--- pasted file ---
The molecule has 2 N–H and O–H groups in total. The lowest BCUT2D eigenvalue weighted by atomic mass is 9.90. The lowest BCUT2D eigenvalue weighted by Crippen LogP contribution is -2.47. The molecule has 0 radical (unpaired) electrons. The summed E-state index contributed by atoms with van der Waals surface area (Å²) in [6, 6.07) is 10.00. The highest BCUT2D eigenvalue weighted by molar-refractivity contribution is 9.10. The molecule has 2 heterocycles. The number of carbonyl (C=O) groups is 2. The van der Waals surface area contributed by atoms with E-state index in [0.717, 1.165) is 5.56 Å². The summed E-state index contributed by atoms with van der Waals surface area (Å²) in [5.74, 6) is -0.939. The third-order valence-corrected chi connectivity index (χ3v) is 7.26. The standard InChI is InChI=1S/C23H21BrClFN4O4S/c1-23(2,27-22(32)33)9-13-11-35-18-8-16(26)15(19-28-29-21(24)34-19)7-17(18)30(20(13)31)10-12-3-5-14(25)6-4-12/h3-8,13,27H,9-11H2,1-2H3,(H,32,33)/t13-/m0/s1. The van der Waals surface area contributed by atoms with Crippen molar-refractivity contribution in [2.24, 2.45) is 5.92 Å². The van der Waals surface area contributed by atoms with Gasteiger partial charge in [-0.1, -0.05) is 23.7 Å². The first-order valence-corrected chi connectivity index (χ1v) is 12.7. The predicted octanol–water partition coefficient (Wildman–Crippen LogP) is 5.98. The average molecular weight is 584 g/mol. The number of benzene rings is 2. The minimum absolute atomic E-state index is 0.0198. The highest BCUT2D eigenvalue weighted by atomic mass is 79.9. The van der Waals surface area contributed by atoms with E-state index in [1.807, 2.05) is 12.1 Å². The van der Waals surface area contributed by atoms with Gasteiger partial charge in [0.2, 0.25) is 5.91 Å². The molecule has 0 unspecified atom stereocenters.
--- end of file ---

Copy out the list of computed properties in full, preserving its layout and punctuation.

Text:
The molecule has 2 N–H and O–H groups in total. The lowest BCUT2D eigenvalue weighted by atomic mass is 9.90. The lowest BCUT2D eigenvalue weighted by Crippen LogP contribution is -2.47. The molecule has 0 radical (unpaired) electrons. The summed E-state index contributed by atoms with van der Waals surface area (Å²) in [6, 6.07) is 10.00. The highest BCUT2D eigenvalue weighted by molar-refractivity contribution is 9.10. The molecule has 2 heterocycles. The number of carbonyl (C=O) groups is 2. The van der Waals surface area contributed by atoms with E-state index in [0.717, 1.165) is 5.56 Å². The summed E-state index contributed by atoms with van der Waals surface area (Å²) in [5.74, 6) is -0.939. The third-order valence-corrected chi connectivity index (χ3v) is 7.26. The standard InChI is InChI=1S/C23H21BrClFN4O4S/c1-23(2,27-22(32)33)9-13-11-35-18-8-16(26)15(19-28-29-21(24)34-19)7-17(18)30(20(13)31)10-12-3-5-14(25)6-4-12/h3-8,13,27H,9-11H2,1-2H3,(H,32,33)/t13-/m0/s1. The van der Waals surface area contributed by atoms with Crippen molar-refractivity contribution in [2.24, 2.45) is 5.92 Å². The van der Waals surface area contributed by atoms with Gasteiger partial charge in [-0.1, -0.05) is 23.7 Å². The first-order valence-corrected chi connectivity index (χ1v) is 12.7. The predicted octanol–water partition coefficient (Wildman–Crippen LogP) is 5.98. The average molecular weight is 584 g/mol. The number of benzene rings is 2. The minimum absolute atomic E-state index is 0.0198. The highest BCUT2D eigenvalue weighted by atomic mass is 79.9. The van der Waals surface area contributed by atoms with E-state index in [1.807, 2.05) is 12.1 Å². The van der Waals surface area contributed by atoms with Gasteiger partial charge in [0.2, 0.25) is 5.91 Å². The molecule has 0 unspecified atom stereocenters.